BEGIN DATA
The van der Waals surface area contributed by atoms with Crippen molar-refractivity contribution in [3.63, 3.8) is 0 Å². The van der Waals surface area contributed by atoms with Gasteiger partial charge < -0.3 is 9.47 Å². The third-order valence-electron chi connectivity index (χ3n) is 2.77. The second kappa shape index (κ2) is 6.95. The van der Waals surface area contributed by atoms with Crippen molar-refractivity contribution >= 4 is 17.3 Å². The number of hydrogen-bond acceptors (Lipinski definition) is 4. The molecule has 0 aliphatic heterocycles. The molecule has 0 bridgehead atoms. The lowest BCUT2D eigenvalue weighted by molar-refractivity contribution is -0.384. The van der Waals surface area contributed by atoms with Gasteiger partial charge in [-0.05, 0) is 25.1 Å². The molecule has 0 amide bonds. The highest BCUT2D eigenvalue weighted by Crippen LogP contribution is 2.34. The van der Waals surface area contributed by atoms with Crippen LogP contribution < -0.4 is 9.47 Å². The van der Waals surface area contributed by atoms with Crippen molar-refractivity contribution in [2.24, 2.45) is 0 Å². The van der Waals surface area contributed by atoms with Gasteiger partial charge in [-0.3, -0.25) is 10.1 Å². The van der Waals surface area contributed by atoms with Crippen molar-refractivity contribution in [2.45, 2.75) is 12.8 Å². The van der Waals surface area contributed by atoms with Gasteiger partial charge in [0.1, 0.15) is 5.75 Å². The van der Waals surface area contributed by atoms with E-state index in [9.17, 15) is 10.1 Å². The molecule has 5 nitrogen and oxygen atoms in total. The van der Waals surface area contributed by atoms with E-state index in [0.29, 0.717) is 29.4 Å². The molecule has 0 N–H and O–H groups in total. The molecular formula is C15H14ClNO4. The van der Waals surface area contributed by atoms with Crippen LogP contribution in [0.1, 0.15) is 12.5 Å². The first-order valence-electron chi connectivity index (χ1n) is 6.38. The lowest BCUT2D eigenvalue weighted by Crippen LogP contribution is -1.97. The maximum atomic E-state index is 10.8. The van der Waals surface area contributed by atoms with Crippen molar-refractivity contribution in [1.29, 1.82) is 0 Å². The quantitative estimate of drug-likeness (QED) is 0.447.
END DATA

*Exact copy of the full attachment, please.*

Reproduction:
The van der Waals surface area contributed by atoms with Crippen molar-refractivity contribution in [3.63, 3.8) is 0 Å². The van der Waals surface area contributed by atoms with Gasteiger partial charge < -0.3 is 9.47 Å². The third-order valence-electron chi connectivity index (χ3n) is 2.77. The second kappa shape index (κ2) is 6.95. The van der Waals surface area contributed by atoms with Crippen molar-refractivity contribution >= 4 is 17.3 Å². The number of hydrogen-bond acceptors (Lipinski definition) is 4. The molecule has 0 aliphatic heterocycles. The molecule has 0 bridgehead atoms. The lowest BCUT2D eigenvalue weighted by molar-refractivity contribution is -0.384. The van der Waals surface area contributed by atoms with Gasteiger partial charge in [-0.05, 0) is 25.1 Å². The molecule has 0 amide bonds. The highest BCUT2D eigenvalue weighted by Crippen LogP contribution is 2.34. The van der Waals surface area contributed by atoms with Crippen LogP contribution < -0.4 is 9.47 Å². The van der Waals surface area contributed by atoms with Crippen molar-refractivity contribution in [2.24, 2.45) is 0 Å². The van der Waals surface area contributed by atoms with Gasteiger partial charge in [-0.3, -0.25) is 10.1 Å². The van der Waals surface area contributed by atoms with Crippen molar-refractivity contribution in [2.45, 2.75) is 12.8 Å². The van der Waals surface area contributed by atoms with Gasteiger partial charge in [0.1, 0.15) is 5.75 Å². The van der Waals surface area contributed by atoms with E-state index in [9.17, 15) is 10.1 Å². The molecule has 5 nitrogen and oxygen atoms in total. The van der Waals surface area contributed by atoms with E-state index in [0.29, 0.717) is 29.4 Å². The molecule has 0 N–H and O–H groups in total. The molecular formula is C15H14ClNO4. The van der Waals surface area contributed by atoms with Crippen LogP contribution in [0.1, 0.15) is 12.5 Å². The first-order valence-electron chi connectivity index (χ1n) is 6.38. The lowest BCUT2D eigenvalue weighted by Crippen LogP contribution is -1.97. The maximum atomic E-state index is 10.8. The van der Waals surface area contributed by atoms with Crippen molar-refractivity contribution in [1.29, 1.82) is 0 Å². The quantitative estimate of drug-likeness (QED) is 0.447.